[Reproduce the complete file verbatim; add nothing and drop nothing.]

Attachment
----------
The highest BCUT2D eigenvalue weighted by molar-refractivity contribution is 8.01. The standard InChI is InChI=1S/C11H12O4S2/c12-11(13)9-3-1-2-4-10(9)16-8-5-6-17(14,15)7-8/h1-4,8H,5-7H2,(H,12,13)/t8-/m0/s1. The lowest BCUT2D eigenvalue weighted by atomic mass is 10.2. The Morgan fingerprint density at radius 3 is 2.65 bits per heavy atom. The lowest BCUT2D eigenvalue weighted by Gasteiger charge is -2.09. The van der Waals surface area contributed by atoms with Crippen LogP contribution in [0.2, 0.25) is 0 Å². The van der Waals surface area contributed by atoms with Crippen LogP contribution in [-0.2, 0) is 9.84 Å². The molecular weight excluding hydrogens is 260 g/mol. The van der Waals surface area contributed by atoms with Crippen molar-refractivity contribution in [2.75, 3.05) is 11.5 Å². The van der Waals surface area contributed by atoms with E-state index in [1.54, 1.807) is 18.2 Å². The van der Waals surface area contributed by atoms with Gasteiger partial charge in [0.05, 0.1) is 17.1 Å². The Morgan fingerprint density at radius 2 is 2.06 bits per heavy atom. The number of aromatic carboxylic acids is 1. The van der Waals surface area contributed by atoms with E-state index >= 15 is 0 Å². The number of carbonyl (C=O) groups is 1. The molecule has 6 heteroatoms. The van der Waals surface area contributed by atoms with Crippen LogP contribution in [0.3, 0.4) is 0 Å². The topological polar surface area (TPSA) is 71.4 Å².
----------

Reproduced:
The highest BCUT2D eigenvalue weighted by molar-refractivity contribution is 8.01. The standard InChI is InChI=1S/C11H12O4S2/c12-11(13)9-3-1-2-4-10(9)16-8-5-6-17(14,15)7-8/h1-4,8H,5-7H2,(H,12,13)/t8-/m0/s1. The lowest BCUT2D eigenvalue weighted by atomic mass is 10.2. The Morgan fingerprint density at radius 3 is 2.65 bits per heavy atom. The lowest BCUT2D eigenvalue weighted by Gasteiger charge is -2.09. The van der Waals surface area contributed by atoms with Crippen LogP contribution in [0.2, 0.25) is 0 Å². The van der Waals surface area contributed by atoms with Crippen LogP contribution in [-0.2, 0) is 9.84 Å². The molecular weight excluding hydrogens is 260 g/mol. The van der Waals surface area contributed by atoms with Crippen molar-refractivity contribution in [2.75, 3.05) is 11.5 Å². The van der Waals surface area contributed by atoms with E-state index in [1.54, 1.807) is 18.2 Å². The van der Waals surface area contributed by atoms with Gasteiger partial charge in [0.05, 0.1) is 17.1 Å². The Morgan fingerprint density at radius 2 is 2.06 bits per heavy atom. The number of aromatic carboxylic acids is 1. The van der Waals surface area contributed by atoms with E-state index >= 15 is 0 Å². The number of carbonyl (C=O) groups is 1. The molecule has 6 heteroatoms. The van der Waals surface area contributed by atoms with Crippen LogP contribution in [0.3, 0.4) is 0 Å². The topological polar surface area (TPSA) is 71.4 Å².